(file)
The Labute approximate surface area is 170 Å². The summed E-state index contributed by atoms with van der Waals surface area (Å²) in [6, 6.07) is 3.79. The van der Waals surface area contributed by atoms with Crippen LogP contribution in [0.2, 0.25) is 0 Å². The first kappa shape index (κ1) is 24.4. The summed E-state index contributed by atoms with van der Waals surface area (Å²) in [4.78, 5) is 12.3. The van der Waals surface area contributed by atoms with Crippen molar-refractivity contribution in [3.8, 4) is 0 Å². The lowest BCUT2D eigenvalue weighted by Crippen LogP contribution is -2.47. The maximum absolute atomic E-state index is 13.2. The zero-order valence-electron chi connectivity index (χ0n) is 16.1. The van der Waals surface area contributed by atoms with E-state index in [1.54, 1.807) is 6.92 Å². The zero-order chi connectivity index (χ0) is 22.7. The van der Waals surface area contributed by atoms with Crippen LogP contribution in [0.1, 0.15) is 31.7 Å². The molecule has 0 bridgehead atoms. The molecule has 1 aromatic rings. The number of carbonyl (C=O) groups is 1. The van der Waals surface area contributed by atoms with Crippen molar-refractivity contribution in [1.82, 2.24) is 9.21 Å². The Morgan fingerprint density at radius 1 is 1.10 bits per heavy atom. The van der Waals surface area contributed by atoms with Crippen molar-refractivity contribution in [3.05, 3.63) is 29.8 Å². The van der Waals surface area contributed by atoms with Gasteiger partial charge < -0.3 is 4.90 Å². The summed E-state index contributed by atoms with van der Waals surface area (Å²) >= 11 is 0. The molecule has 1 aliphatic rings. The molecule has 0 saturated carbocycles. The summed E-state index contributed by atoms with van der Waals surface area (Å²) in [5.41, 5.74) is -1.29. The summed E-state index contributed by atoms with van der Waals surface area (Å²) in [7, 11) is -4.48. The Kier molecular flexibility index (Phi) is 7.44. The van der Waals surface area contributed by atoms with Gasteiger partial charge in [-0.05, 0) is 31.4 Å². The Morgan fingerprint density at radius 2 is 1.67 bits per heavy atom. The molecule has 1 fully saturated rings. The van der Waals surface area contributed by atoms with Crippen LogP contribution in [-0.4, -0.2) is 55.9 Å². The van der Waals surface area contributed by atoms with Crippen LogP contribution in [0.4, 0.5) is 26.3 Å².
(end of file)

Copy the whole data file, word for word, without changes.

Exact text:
The Labute approximate surface area is 170 Å². The summed E-state index contributed by atoms with van der Waals surface area (Å²) in [6, 6.07) is 3.79. The van der Waals surface area contributed by atoms with Crippen LogP contribution in [0.2, 0.25) is 0 Å². The first kappa shape index (κ1) is 24.4. The summed E-state index contributed by atoms with van der Waals surface area (Å²) in [4.78, 5) is 12.3. The van der Waals surface area contributed by atoms with Crippen molar-refractivity contribution in [3.8, 4) is 0 Å². The lowest BCUT2D eigenvalue weighted by Crippen LogP contribution is -2.47. The maximum absolute atomic E-state index is 13.2. The zero-order valence-electron chi connectivity index (χ0n) is 16.1. The van der Waals surface area contributed by atoms with E-state index in [1.54, 1.807) is 6.92 Å². The zero-order chi connectivity index (χ0) is 22.7. The van der Waals surface area contributed by atoms with Crippen LogP contribution in [0.1, 0.15) is 31.7 Å². The molecule has 0 bridgehead atoms. The molecule has 1 aromatic rings. The number of carbonyl (C=O) groups is 1. The van der Waals surface area contributed by atoms with Crippen molar-refractivity contribution in [1.82, 2.24) is 9.21 Å². The Morgan fingerprint density at radius 1 is 1.10 bits per heavy atom. The van der Waals surface area contributed by atoms with Crippen molar-refractivity contribution in [3.05, 3.63) is 29.8 Å². The van der Waals surface area contributed by atoms with Gasteiger partial charge < -0.3 is 4.90 Å². The summed E-state index contributed by atoms with van der Waals surface area (Å²) >= 11 is 0. The molecule has 1 aliphatic rings. The molecule has 0 saturated carbocycles. The summed E-state index contributed by atoms with van der Waals surface area (Å²) in [5.41, 5.74) is -1.29. The summed E-state index contributed by atoms with van der Waals surface area (Å²) in [7, 11) is -4.48. The Kier molecular flexibility index (Phi) is 7.44. The van der Waals surface area contributed by atoms with Gasteiger partial charge in [-0.05, 0) is 31.4 Å². The Morgan fingerprint density at radius 2 is 1.67 bits per heavy atom. The molecule has 1 fully saturated rings. The van der Waals surface area contributed by atoms with Crippen LogP contribution in [-0.4, -0.2) is 55.9 Å². The van der Waals surface area contributed by atoms with Crippen LogP contribution in [0.4, 0.5) is 26.3 Å².